No matter how new or high quality your radiators, it’s essential that you take the time to ‘bleed’ them each year before the cold weather season when they’re likely to be used; as part of their routine maintenance.
Radiators need bleeding regularly to maintain the air pressure within them and avoid pockets of air from grouping. However, if a radiator feels cold even when the heating is on (and it’s turned on), or has noticeably cold patches, it needs bleeding outside of routine maintenance in order to re-balance and re-start its optimum performance.
The best time to bleed radiators even before cold patches or underperformance is noticed is in the summer, before colder weather settles in and the radiators need to be turned on to heat the home.
The term ‘bleeding’ in this sense simply means to release air. Bleeding a radiator is usually done with a radiator bleed key, which slots into the ‘bleed screw’ of the appliance and is supplied upon purchase. Exactly how to bleed a radiator is universal between models, although you’ll find lots of information on how to use a radiator bleed key and how to do the process online.
Are Radiator Bleed Keys Universal?
If you don’t have one, or can’t find one, you may be considering where to buy a key to bleed a radiator. These can be purchased from most hardware stores for a nominal fee (usually between about 50p and £3), but you will need to know which radiator bleed key you need – radiator bleed key sizes and shapes vary. There are over 10 types of key, so it’s not uncommon for homeowners to buy one, but get home and find their newly purchased radiator bleed key doesn’t fit the bleed screw. If you're unsure of how to bleed a radiator or find the key tough to move, seek the advice and guidance of a heating professional.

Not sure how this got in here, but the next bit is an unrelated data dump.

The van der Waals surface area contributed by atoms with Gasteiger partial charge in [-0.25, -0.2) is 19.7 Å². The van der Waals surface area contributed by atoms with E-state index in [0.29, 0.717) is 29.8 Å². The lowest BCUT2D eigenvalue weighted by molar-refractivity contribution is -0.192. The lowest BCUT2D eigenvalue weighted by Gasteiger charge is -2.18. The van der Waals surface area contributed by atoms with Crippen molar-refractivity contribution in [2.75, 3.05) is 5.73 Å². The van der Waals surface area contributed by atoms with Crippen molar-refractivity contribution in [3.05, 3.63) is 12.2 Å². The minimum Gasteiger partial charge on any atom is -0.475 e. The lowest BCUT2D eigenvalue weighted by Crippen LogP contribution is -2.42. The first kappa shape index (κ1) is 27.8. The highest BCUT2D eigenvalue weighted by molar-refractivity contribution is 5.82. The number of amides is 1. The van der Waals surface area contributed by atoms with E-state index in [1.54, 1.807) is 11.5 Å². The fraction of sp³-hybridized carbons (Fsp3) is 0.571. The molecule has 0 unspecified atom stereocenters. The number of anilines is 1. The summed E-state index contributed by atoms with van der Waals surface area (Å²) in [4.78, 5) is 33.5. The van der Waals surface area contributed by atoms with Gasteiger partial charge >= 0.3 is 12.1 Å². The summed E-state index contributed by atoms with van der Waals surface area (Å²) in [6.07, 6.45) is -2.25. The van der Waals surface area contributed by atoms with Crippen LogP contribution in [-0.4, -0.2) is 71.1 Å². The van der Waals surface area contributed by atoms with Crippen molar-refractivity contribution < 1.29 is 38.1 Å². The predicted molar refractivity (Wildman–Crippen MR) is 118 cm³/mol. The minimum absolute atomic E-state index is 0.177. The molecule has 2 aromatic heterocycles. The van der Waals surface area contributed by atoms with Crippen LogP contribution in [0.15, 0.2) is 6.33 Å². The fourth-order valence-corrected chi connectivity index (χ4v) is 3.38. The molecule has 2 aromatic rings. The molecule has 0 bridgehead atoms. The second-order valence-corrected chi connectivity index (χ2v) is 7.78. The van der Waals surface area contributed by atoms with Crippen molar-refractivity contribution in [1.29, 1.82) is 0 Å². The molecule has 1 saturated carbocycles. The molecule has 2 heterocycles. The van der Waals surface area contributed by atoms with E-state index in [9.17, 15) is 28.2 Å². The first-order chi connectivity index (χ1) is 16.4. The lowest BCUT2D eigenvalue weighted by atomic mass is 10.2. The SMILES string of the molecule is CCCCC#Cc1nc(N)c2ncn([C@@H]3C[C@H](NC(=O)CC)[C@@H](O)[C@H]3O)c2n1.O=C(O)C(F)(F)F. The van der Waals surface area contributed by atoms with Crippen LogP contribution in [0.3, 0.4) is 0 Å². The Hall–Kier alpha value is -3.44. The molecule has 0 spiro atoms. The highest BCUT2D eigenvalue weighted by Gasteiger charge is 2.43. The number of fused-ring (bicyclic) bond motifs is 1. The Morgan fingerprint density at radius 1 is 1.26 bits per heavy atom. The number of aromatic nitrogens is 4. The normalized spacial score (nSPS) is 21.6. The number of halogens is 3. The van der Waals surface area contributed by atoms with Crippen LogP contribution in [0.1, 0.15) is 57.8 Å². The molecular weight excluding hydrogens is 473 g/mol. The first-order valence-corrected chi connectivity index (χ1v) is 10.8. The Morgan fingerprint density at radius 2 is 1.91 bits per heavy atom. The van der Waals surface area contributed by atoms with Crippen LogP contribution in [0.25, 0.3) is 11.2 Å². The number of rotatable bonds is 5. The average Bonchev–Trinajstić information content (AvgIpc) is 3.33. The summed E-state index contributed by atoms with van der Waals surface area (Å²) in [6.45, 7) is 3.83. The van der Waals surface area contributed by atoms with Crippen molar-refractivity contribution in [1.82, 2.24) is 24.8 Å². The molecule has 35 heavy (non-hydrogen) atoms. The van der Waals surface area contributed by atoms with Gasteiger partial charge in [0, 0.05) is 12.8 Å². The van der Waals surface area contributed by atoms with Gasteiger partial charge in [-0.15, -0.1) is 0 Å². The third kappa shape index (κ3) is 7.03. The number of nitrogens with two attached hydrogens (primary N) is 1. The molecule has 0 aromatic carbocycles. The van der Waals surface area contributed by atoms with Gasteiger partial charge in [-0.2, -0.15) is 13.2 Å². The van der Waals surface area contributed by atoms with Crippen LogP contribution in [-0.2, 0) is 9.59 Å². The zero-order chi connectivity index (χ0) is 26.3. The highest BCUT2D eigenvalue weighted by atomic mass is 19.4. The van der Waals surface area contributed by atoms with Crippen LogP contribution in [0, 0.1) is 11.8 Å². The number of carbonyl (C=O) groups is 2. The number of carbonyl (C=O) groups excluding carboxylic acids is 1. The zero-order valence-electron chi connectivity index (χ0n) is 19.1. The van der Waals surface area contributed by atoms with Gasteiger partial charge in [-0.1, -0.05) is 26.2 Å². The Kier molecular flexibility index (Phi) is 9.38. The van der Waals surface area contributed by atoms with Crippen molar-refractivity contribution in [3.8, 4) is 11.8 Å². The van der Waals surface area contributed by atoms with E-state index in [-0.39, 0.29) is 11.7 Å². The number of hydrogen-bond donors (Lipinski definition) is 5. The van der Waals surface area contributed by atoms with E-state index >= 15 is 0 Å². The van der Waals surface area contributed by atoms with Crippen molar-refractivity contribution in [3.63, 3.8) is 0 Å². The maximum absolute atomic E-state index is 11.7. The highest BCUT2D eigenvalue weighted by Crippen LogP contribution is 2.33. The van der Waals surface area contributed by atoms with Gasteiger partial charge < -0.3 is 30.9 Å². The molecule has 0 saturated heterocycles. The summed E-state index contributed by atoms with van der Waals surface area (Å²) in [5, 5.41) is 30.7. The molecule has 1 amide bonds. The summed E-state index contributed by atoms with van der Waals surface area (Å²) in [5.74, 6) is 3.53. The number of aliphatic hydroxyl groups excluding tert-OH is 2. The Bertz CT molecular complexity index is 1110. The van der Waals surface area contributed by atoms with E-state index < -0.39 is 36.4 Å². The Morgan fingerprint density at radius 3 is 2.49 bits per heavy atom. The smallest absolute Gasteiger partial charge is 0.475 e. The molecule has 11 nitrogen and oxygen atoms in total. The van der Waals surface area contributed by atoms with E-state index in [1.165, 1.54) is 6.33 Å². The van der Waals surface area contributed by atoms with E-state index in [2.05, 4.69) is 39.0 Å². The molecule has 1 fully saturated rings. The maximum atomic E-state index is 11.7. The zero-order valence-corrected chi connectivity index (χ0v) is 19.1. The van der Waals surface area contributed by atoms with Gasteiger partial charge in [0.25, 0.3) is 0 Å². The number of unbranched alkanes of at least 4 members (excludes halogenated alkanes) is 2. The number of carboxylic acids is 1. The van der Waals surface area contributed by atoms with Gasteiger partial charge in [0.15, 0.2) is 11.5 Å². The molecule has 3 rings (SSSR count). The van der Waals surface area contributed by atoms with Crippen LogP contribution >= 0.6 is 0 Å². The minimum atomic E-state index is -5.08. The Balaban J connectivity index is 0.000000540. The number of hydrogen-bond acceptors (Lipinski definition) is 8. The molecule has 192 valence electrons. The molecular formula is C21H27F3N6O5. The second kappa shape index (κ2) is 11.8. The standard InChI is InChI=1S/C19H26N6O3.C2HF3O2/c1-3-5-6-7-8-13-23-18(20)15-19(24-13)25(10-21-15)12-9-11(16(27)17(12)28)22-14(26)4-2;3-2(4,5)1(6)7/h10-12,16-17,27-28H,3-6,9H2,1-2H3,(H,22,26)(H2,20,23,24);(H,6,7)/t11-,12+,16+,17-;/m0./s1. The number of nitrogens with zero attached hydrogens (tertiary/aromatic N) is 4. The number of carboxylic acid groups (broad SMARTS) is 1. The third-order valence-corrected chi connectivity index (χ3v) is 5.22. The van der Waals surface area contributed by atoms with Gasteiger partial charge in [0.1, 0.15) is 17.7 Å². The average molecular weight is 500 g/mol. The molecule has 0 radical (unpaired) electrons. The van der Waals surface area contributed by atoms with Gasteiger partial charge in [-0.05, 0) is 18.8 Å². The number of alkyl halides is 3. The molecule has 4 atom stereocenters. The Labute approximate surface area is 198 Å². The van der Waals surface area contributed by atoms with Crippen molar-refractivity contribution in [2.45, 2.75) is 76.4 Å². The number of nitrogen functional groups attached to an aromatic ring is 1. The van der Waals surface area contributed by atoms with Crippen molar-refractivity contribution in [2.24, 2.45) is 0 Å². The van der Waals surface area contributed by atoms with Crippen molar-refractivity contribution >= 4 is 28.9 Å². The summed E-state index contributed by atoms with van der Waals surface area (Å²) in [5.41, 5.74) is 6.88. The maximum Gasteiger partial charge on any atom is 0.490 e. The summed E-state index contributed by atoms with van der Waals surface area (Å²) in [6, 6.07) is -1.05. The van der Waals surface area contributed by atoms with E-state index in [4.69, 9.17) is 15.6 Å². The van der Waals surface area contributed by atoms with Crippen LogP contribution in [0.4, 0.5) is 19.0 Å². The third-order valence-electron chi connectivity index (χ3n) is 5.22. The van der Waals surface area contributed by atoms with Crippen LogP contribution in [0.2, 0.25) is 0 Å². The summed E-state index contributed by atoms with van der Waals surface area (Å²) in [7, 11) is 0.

Older radiators tend to use bleed keys that fit old, imperial measurements, so if your radiator is of a well-known brand name and fairly dated, it may fit a standardised set of keys. Ask a professional or heating expert for more info.
Radiator bleed keys are not to be confused with radiator joining keys, which are used to join the columns of radiators that are larger than standard sizes. These are more expensive accessories and don’t have any impact on radiator bleeding, nor will they fit a radiator’s bleed screw.
If you have a very old radiator, it may have a bleed valve rather than a bleed screw. In this case, look at the top of the radiator on the left or right size for a hole with a raised square shape in the middle. The valves should be able to be opened with your hand, but wrap a cloth around your hand to avoid mess and to protect your skin in case it’s stubborn to budge. In most cases, a radiator this old will need replacement rather than just a bleed to restore full performance.
Where to Buy a Key to Bleed a Radiator?
If you don’t have a correctly fitting key, then read on – we know how to bleed radiators without a key, and there are several ways to easily (and safely) do so!
Exactly what to use in place of a bleed key if you don’t have one depends on the shape of your radiator’s bleed screw. If your radiator bleed screw is shaped like a square nut, a regular socket may fit over the nut. Spanners can also work and many people just use pliers, but be careful: this can easily scratch, chip or even dent and damage the screw itself, and any damage to it will inhibit its future use.
Bleed screws shaped like security screw heads may be opened by needle nose pliers slotted into the shape within, and those with hexagonal sockets may be opened with the relevant sized Allen key or flat-headed screwdriver.
Many new models of radiator have bleed screws designed with a small flat line orifice to allow for an easy screwdriver turn.
Most of these substitute items for radiator bleed keys, as well as the keys themselves, are available in hardware stores or the home aisle of a supermarket, but should you require a specific radiator key type, get in touch with the manufacturer or retailer.
Unfortunately, radiator bleed keys aren’t universal; but there are lots of alternatives that can be used to open your bleed screw and release the trapped air within. Don’t hold off on bleeding your radiators until you can find the key if there’s a reasonable easy alternative.
If you bought your radiator from Great Rads, contact us to discuss what you’re after and we’ll strive to help where we can – and if we have one spare, we’ll pop it in the post to you!